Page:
Computing at the Edge

Many of the presentations given addressed edge computing, wherein data which is not sent to a centralized place or database but processed at the source, and thus intelligence is moving into systems as one key characteristic of embedded systems. One example was Jagan Ayyaswami from Micron Technology who presented his thoughts on how to choose an embedded architecture and to answer the question ‘How do we keep the data as close as possible to the image capture’. Ratislav Struharik from IDS pointed out that edge computing requires low latency, time-sensitivity, and task-specific processing at relatively low cost in power, price and size. The same would hold true for AI on the Edge.

 European embedded vision strengths made visible

Struharik also made an important point as a European representative presenting a radical new solution at IDS by adapting the app principle to industrial image processing though so-called vision apps. Another truly European contribution was the lecture given by Dr. Konstantin Schauwecker from Nerian Vision showing that stereo vision is a compelling technology for 3D depth sensing and FPGAs make stereo vision usable for embedded use cases. His presented work also proves that vivid interaction between academic research and start-up entrepreneurship in Europe can lead to prosperous products which have all chances to find their market place.

A practical speech was given by Gion-Pitschen Gross from Allied Vision, another European player, who focused on the requirements, components and solutions to set up an embedded vision system. He pointed out that the overall system design of an embedded vision system is highly dependent on the use case and many different skillsets are involved. In his conclusion he noted that despite the attractiveness of embedded vision systems, on many occasions the design costs of an industrial embedded vision system are still higher than of a PC-based system put together mainly from off-the shelf products; and their integration efforts are often underestimated which quickly can eat up the predicted ROI.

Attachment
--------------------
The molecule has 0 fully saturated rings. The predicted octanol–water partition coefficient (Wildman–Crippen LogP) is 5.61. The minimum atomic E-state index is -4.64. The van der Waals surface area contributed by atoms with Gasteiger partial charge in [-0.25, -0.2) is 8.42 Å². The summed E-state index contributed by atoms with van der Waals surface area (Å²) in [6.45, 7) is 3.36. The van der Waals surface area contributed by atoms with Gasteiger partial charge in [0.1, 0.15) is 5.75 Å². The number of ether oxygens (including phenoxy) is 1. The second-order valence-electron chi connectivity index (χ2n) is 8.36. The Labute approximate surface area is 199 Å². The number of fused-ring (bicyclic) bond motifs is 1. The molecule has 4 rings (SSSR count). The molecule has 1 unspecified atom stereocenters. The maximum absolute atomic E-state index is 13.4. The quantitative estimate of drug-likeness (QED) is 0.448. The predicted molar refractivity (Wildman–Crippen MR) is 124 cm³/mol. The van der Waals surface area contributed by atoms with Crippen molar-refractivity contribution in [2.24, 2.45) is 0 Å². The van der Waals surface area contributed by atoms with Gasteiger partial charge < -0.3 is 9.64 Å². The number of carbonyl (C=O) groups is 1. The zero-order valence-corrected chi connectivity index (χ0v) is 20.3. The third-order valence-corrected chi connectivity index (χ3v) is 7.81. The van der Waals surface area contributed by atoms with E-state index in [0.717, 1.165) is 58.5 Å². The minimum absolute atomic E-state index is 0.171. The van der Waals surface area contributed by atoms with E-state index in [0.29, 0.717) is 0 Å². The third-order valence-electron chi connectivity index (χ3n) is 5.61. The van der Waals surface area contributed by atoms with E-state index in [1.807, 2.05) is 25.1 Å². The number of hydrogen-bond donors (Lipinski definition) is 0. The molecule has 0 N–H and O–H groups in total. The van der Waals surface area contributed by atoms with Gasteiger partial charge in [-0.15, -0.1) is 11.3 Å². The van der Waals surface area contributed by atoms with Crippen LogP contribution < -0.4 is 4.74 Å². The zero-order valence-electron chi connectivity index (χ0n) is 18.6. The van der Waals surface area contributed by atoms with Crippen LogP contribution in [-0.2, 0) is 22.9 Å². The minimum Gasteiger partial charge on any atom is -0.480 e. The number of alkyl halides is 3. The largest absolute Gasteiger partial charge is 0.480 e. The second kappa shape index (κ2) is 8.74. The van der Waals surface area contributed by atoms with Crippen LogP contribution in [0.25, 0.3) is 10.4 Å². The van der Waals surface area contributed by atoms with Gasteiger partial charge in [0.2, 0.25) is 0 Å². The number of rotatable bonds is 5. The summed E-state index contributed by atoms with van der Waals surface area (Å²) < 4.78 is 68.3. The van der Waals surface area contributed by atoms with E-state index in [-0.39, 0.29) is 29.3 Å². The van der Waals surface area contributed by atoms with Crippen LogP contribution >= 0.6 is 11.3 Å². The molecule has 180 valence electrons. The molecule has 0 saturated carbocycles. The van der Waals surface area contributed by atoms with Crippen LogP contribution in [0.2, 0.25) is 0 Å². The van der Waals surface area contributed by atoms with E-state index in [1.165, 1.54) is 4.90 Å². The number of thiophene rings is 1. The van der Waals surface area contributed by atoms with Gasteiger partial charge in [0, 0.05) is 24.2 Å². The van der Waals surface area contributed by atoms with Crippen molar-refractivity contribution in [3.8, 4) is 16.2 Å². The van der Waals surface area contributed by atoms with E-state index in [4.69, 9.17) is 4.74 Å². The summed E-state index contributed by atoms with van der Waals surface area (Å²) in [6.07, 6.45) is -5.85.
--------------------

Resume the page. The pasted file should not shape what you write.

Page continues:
Andrea Dunbar from the Swiss research center CSEM impressed the audience with a project that achieved to develop a coin-size 3mm thick fully autonomous camera which is deployable like a sticker. It uses an ultra-low power image sensor consuming less than 1mW that is even able to perform custom image processing such as motion detection.

Computational Neural Networks are here to stay

In his closing remarks Dr. Chris Yates stated that AI and computational neural networks have become a dominant topic which will be here to stay. While technological limits have been driven further and further recently the current challenge would be to put a focus on ease of deployment and thus abstracting the complexity of the products that find their way into machine vision applications. For this, he pointed out; further cooperation amongst small and big players would be needed.

 

About EMVA:

Founded in May 2003 in Barcelona, the European Machine Vision Association currently has about 120+ members representing more than 20 nations. Its aim is to promote the development and use of machine vision technology and to support the interests of its members – machine vision companies, research institutions and national machine vision associations. The main fields of work of EMVA are: standardization, statistics, the annual EMVA Business Conference and other networking events, European research funding, public relations and marketing. To find out more visit the web site www.emva.org.